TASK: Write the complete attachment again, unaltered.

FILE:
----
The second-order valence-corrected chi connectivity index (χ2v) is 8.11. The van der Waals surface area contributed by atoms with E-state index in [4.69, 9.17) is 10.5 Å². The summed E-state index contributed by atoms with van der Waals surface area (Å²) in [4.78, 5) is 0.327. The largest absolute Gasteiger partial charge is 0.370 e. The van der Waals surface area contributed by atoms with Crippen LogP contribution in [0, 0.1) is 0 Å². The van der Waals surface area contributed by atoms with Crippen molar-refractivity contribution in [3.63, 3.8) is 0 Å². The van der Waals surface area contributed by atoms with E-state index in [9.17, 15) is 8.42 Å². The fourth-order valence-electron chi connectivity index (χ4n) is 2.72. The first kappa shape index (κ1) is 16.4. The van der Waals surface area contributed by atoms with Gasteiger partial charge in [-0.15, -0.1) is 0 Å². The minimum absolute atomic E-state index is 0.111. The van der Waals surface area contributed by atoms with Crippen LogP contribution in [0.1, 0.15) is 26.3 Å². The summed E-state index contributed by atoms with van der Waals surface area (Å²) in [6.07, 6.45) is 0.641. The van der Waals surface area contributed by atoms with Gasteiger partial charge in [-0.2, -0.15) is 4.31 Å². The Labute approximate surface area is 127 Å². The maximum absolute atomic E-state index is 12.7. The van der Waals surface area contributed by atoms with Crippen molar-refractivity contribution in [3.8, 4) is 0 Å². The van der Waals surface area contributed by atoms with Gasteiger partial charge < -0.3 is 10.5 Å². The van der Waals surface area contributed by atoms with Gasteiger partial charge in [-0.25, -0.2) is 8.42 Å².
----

The second-order valence-corrected chi connectivity index (χ2v) is 8.11. The van der Waals surface area contributed by atoms with E-state index in [4.69, 9.17) is 10.5 Å². The summed E-state index contributed by atoms with van der Waals surface area (Å²) in [4.78, 5) is 0.327. The largest absolute Gasteiger partial charge is 0.370 e. The van der Waals surface area contributed by atoms with Crippen LogP contribution in [0, 0.1) is 0 Å². The van der Waals surface area contributed by atoms with Crippen molar-refractivity contribution in [3.63, 3.8) is 0 Å². The van der Waals surface area contributed by atoms with E-state index in [9.17, 15) is 8.42 Å². The fourth-order valence-electron chi connectivity index (χ4n) is 2.72. The first kappa shape index (κ1) is 16.4. The van der Waals surface area contributed by atoms with Gasteiger partial charge in [-0.15, -0.1) is 0 Å². The minimum absolute atomic E-state index is 0.111. The van der Waals surface area contributed by atoms with Crippen LogP contribution in [0.1, 0.15) is 26.3 Å². The summed E-state index contributed by atoms with van der Waals surface area (Å²) in [6.07, 6.45) is 0.641. The van der Waals surface area contributed by atoms with Gasteiger partial charge in [-0.2, -0.15) is 4.31 Å². The Labute approximate surface area is 127 Å². The maximum absolute atomic E-state index is 12.7. The van der Waals surface area contributed by atoms with Crippen molar-refractivity contribution in [3.8, 4) is 0 Å². The van der Waals surface area contributed by atoms with Gasteiger partial charge < -0.3 is 10.5 Å². The van der Waals surface area contributed by atoms with Gasteiger partial charge in [-0.25, -0.2) is 8.42 Å².